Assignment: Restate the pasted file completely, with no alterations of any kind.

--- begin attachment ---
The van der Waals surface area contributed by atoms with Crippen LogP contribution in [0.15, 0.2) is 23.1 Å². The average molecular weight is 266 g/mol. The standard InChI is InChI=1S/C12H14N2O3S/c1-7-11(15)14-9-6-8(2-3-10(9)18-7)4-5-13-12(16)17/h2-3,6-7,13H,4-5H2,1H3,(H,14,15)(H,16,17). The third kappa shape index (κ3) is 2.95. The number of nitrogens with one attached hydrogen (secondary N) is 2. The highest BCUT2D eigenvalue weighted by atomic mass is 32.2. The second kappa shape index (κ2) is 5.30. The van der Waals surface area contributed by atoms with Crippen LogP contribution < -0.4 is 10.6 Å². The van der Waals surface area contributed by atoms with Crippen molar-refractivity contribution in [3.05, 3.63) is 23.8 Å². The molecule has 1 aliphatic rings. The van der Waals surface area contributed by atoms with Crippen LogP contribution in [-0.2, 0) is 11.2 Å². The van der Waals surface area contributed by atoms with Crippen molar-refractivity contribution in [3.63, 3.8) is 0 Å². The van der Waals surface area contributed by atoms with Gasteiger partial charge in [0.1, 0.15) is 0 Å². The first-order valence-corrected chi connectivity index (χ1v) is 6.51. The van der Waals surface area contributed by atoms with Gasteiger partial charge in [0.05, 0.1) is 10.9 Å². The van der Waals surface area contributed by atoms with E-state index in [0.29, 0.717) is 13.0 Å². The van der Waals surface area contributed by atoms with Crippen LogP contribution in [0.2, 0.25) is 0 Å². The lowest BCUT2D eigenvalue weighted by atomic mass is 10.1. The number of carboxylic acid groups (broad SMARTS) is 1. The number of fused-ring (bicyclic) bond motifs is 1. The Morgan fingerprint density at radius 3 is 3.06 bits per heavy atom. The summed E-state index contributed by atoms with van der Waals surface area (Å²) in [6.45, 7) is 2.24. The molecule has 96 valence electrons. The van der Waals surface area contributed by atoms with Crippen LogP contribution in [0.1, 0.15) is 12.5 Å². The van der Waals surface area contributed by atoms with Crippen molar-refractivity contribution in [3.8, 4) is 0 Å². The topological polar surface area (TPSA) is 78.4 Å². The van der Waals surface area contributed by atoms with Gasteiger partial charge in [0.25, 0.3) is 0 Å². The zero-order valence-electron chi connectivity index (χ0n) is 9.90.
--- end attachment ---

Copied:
The van der Waals surface area contributed by atoms with Crippen LogP contribution in [0.15, 0.2) is 23.1 Å². The average molecular weight is 266 g/mol. The standard InChI is InChI=1S/C12H14N2O3S/c1-7-11(15)14-9-6-8(2-3-10(9)18-7)4-5-13-12(16)17/h2-3,6-7,13H,4-5H2,1H3,(H,14,15)(H,16,17). The third kappa shape index (κ3) is 2.95. The number of nitrogens with one attached hydrogen (secondary N) is 2. The highest BCUT2D eigenvalue weighted by atomic mass is 32.2. The second kappa shape index (κ2) is 5.30. The van der Waals surface area contributed by atoms with Crippen LogP contribution < -0.4 is 10.6 Å². The van der Waals surface area contributed by atoms with Crippen molar-refractivity contribution in [3.05, 3.63) is 23.8 Å². The molecule has 1 aliphatic rings. The van der Waals surface area contributed by atoms with Crippen LogP contribution in [-0.2, 0) is 11.2 Å². The van der Waals surface area contributed by atoms with Crippen molar-refractivity contribution in [3.63, 3.8) is 0 Å². The van der Waals surface area contributed by atoms with Gasteiger partial charge in [0.1, 0.15) is 0 Å². The first-order valence-corrected chi connectivity index (χ1v) is 6.51. The van der Waals surface area contributed by atoms with Gasteiger partial charge in [0.05, 0.1) is 10.9 Å². The van der Waals surface area contributed by atoms with E-state index in [0.29, 0.717) is 13.0 Å². The van der Waals surface area contributed by atoms with Crippen LogP contribution in [0.2, 0.25) is 0 Å². The lowest BCUT2D eigenvalue weighted by atomic mass is 10.1. The number of carboxylic acid groups (broad SMARTS) is 1. The number of fused-ring (bicyclic) bond motifs is 1. The Morgan fingerprint density at radius 3 is 3.06 bits per heavy atom. The summed E-state index contributed by atoms with van der Waals surface area (Å²) in [6.45, 7) is 2.24. The molecule has 96 valence electrons. The van der Waals surface area contributed by atoms with Crippen LogP contribution in [0.1, 0.15) is 12.5 Å². The van der Waals surface area contributed by atoms with Crippen molar-refractivity contribution in [3.8, 4) is 0 Å². The topological polar surface area (TPSA) is 78.4 Å². The van der Waals surface area contributed by atoms with Gasteiger partial charge in [0.25, 0.3) is 0 Å². The zero-order valence-electron chi connectivity index (χ0n) is 9.90.